Courtesy Robin Phillips
Fifteen-year-old David Phillips had spent six months planning a hike to the bottom of the Grand Canyon with his Boy Scout troop. No one could have known it would end in tragedy.
When the group arrived at the starting point for the hike, the scouts found out there was a problem with their permit. To sort it out, the five boys and three leaders trekked back up to the ranger station—only to find out it was closed. “It was a comedy of errors,” says David’s dad, Robin Phillips.
By the time the boys got moving, they’d already tapped into most of their water. (If you’re active, keep an eye out for symptoms of dehydration, too.) In the blistering sun, temperatures reached a scorching 115°F. Even the leaders were having trouble trudging on.
It took all day, but the group finally made it down to the bottom of the Grand Canyon. Heat exhaust was sinking in. (Watch out for warning signs of heat stroke during your own hikes.) “My son made it about 100 yards from the river and then dropped,” says Robin. Two scouts from David’s troop raced to the river to get him water.
Courtesy Robin Phillips
When the boys arrived, the Colorado River’s last rafting trip of the day was passing by. As luck would have it, the riders were paramedics. They rushed to give David first aid before going for help. The paramedics radioed an aircraft overhead and asked the park service to send a rescue team, then flagged down more hikers from the trail.
But it was to late. David passed away from heat exhaustion.
Without the group on the raft, the heat probably would have killed the rest of the boys, too, says Robin. But they were airlifted out the next day and returned home with heavy hearts.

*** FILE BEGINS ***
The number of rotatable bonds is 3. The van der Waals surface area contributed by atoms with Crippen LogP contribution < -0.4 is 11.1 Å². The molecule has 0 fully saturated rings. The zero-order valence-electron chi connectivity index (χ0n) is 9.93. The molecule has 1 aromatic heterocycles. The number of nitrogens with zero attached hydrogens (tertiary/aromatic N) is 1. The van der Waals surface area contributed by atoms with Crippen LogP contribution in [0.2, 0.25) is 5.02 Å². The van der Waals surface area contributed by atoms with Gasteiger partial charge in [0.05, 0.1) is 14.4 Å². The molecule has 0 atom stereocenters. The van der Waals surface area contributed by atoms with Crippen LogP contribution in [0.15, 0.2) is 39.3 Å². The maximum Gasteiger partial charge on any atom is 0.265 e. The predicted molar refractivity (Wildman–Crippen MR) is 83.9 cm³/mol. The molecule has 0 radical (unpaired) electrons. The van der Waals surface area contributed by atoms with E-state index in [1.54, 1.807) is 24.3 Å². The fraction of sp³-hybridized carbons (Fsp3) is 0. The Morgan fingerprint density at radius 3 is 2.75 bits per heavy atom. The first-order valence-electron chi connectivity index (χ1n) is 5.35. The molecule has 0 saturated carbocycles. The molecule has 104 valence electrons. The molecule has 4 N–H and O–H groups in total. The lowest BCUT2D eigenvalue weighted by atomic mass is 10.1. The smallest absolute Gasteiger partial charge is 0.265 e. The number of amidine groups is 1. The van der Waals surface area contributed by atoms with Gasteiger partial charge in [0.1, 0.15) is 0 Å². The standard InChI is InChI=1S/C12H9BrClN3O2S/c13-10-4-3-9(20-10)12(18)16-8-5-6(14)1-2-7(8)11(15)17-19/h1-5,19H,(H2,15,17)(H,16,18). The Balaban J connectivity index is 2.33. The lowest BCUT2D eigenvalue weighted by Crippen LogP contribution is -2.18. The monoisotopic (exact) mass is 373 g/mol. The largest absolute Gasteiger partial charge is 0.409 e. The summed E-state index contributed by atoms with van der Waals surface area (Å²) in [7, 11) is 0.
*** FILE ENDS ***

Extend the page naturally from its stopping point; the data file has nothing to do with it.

It’s been 21 years since the boy’s death, and hiking still holds a strong memory of David for his family. The summer before the tragedy, Robin had been laid off, which turned into a blessing because he used severance money to devote time to his family. David and his dad spent the summer backpacking all over the High Uintas Wilderness in Utah, where snow-topped peaks reflect tower over glacier-formed lakes. “We were probably able to see over 100 different lakes,” says Robin. (Find more stunning photos of national parks covered in snow.)Courtesy Robin Phillips
Robin’s grandfather showed the spot to his own son, who in turn introduced his son. Robin is continuing the tradition. He’s brought his six biological children and their 23 kids—a couple of whom are named after David—plus his two foster children to the High Uintas.
The photo Robin took of Christmas Meadows in the High Uintas won the Reader’s Digest “From Sea to Shining Sea” photo contest and appeared on the July/August 2017 magazine cover. To Robin, it isn’t just a breathtaking landscape—it’s also a powerful reminder of his late son.
“My grandfather called that whole area around the High Uintas ‘God’s country,’” says Robin. “He wasn’t big on going to church, but he always told us that whenever he was up there he could tell that God loved him because He had created someplace so beautiful.”